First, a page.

Richard Layzell has been a leading innovator in the fields of live art, video and installation since the 1980s. He has been commissioned by most major public galleries and museums across the UK and completed many international artist residencies. As an experienced facilitator he’s led creative workshops with people of all ages and backgrounds internationally. He has pioneered socially engaged practice and worked with many diverse communities nationally and internationally. His interactive installation Tap Ruffle and Shave was experienced by 100,000 people of all ages and abilities on its UK tour to London, Manchester and Newcastle.
He is currently working on The Naming, a major action research project which challenges and questions how, through categorisation and naming, we distance ourselves from aspects of the natural world and the cultural world.
Richard is the author of Live Art in Schools, Enhanced Performance (ed. Deborah Levy) and Cream Pages (ed. Joshua Sofaer). He is an honorary associate of the National Review of Live Art and a course leader in fine art at University of the Arts London.
About Kino Paxton
Kino Paxton is a maverick environmentalist. Their relationship to the natural world is a life blood. They bridge the gap between experience and ideas in a state of intuitive awareness. Paxton invites us to challenge how we see ourselves in relation to other living beings, especially trees, birds and rocks, in the tradition of Deep Ecology and with the fluidity of Heraclitus. Their collaboration with Richard Layzell is a natural extension of this. They work together to create interventions and promote action.
‘Mischief leads to understanding.’ ‘A beach is not a shoreline.’ ‘Blame the manufacturer not the machine.’ ‘There’s always time for bad disco.’ KP August 2020
Below is a transcript of Emma Leach talking to Paxton about their relationship with Layzell and their role as activator or trickster in Layzell’s working process.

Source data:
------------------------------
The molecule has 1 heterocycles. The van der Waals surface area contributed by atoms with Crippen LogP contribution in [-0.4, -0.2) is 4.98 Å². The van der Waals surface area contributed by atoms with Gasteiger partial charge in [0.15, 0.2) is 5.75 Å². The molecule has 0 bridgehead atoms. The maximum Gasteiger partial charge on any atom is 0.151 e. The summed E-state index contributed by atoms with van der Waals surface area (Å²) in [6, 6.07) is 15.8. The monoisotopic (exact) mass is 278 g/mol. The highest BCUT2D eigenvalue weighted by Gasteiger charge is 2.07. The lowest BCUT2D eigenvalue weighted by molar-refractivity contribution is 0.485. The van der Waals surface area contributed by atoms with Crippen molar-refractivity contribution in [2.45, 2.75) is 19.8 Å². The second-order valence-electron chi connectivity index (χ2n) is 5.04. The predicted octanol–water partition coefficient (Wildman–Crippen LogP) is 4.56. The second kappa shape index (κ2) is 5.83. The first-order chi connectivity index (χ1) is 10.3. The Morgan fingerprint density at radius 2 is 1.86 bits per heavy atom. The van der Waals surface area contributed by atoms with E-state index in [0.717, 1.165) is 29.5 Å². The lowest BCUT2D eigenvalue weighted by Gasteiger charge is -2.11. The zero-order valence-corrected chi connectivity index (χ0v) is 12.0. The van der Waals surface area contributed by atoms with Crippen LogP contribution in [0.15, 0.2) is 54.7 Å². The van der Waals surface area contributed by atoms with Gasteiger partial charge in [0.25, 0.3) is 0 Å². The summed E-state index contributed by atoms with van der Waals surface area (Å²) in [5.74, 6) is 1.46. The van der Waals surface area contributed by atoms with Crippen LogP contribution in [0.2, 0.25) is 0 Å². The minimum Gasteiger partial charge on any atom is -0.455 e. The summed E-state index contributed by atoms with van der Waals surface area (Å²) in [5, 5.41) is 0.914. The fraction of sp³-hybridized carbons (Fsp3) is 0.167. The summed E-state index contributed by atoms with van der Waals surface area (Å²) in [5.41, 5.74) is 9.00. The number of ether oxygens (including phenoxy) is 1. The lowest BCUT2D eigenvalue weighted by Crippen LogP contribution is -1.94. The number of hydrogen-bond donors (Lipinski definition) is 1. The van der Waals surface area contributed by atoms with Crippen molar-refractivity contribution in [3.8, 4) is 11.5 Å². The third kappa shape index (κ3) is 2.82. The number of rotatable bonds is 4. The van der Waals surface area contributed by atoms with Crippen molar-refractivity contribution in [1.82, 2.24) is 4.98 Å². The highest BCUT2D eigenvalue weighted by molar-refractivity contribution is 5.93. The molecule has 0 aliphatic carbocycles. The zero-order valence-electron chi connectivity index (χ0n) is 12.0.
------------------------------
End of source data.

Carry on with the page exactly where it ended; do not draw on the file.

Emma Leach: Is Kino there?
Kino Paxton: Yeah, absolutely, yeah.
EL: Great. Hello, Kino! Nice to meet you.
EL: The first thing I’d like to ask you is why you appeared to Richard in a dream? Why was that your first appearance?
KP: Well, I would question that because the dream that he had was not about me, it was about somebody who was not him who he wanted to have a relationship with. I came later. I think the dream was important and it gave the space for him to find me and for us to begin working together.
EL: So the dream prepared the ground for you?
KP: Yeah. Beautifully put, Emma.
EL: What’s it been like working with Richard?
KP: [Pause] Why I’m hesitating is I don’t see it as work. It’s more like a process that’s interesting and useful. I’m able to challenge him and point things out that to me are completely obvious, but to him are less so because of the way he is.
EL: There are things that Richard misses?
KP: Yeah. He’s a bit of a worrier. And he can tend to over-prepare. We’ve done a lot of stuff now since January and he’s got this imaginary pressure that he needs to know what it’s becoming. He’s got these three questions: ‘Is it becoming a film? And/or a performance? And/or a book?’ From my perspective, I think it’s not useful to have those imaginary pressures when we’re six months into this. Well, I guess I’m not so product-oriented, to be honest with you. And I’m not really an artist, I’m a presence. You know he had this relationship before with Tania Koswycz? Well, she was an artist and she was ambitious in terms of the work they did together. For me, I’m more interested in the risk of the unknown and the intuitive elements that have come through his relationship with Heraclitus.
EL: Are there ways in which you’re alike?